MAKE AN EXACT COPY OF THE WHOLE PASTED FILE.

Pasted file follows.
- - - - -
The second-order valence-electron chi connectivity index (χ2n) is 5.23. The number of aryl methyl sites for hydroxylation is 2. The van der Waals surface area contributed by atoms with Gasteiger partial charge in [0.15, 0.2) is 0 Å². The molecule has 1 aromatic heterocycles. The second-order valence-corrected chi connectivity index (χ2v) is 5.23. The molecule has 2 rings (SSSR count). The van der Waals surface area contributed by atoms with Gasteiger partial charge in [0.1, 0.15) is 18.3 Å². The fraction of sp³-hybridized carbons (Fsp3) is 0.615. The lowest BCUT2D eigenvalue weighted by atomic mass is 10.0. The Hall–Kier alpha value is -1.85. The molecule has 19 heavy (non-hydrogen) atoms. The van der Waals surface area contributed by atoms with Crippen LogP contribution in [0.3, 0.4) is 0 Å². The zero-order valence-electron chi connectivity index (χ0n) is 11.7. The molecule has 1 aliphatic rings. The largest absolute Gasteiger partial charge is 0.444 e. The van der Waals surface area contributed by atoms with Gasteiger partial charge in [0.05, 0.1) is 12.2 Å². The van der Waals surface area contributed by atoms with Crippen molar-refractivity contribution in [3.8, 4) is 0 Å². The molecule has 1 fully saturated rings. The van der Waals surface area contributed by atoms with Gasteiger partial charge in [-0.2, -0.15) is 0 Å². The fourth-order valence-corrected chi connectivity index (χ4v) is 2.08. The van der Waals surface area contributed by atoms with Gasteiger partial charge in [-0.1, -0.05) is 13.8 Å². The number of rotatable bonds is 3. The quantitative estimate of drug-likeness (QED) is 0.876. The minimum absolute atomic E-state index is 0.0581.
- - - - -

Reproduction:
The second-order valence-electron chi connectivity index (χ2n) is 5.23. The number of aryl methyl sites for hydroxylation is 2. The van der Waals surface area contributed by atoms with Gasteiger partial charge in [0.15, 0.2) is 0 Å². The molecule has 1 aromatic heterocycles. The second-order valence-corrected chi connectivity index (χ2v) is 5.23. The molecule has 2 rings (SSSR count). The van der Waals surface area contributed by atoms with Gasteiger partial charge in [0.1, 0.15) is 18.3 Å². The fraction of sp³-hybridized carbons (Fsp3) is 0.615. The lowest BCUT2D eigenvalue weighted by atomic mass is 10.0. The Hall–Kier alpha value is -1.85. The molecule has 19 heavy (non-hydrogen) atoms. The van der Waals surface area contributed by atoms with Crippen LogP contribution in [0.3, 0.4) is 0 Å². The zero-order valence-electron chi connectivity index (χ0n) is 11.7. The molecule has 1 aliphatic rings. The largest absolute Gasteiger partial charge is 0.444 e. The van der Waals surface area contributed by atoms with Gasteiger partial charge in [0.05, 0.1) is 12.2 Å². The van der Waals surface area contributed by atoms with Crippen molar-refractivity contribution in [3.8, 4) is 0 Å². The molecule has 1 fully saturated rings. The van der Waals surface area contributed by atoms with Gasteiger partial charge in [-0.2, -0.15) is 0 Å². The fourth-order valence-corrected chi connectivity index (χ4v) is 2.08. The van der Waals surface area contributed by atoms with Gasteiger partial charge in [-0.1, -0.05) is 13.8 Å². The number of rotatable bonds is 3. The quantitative estimate of drug-likeness (QED) is 0.876. The minimum absolute atomic E-state index is 0.0581.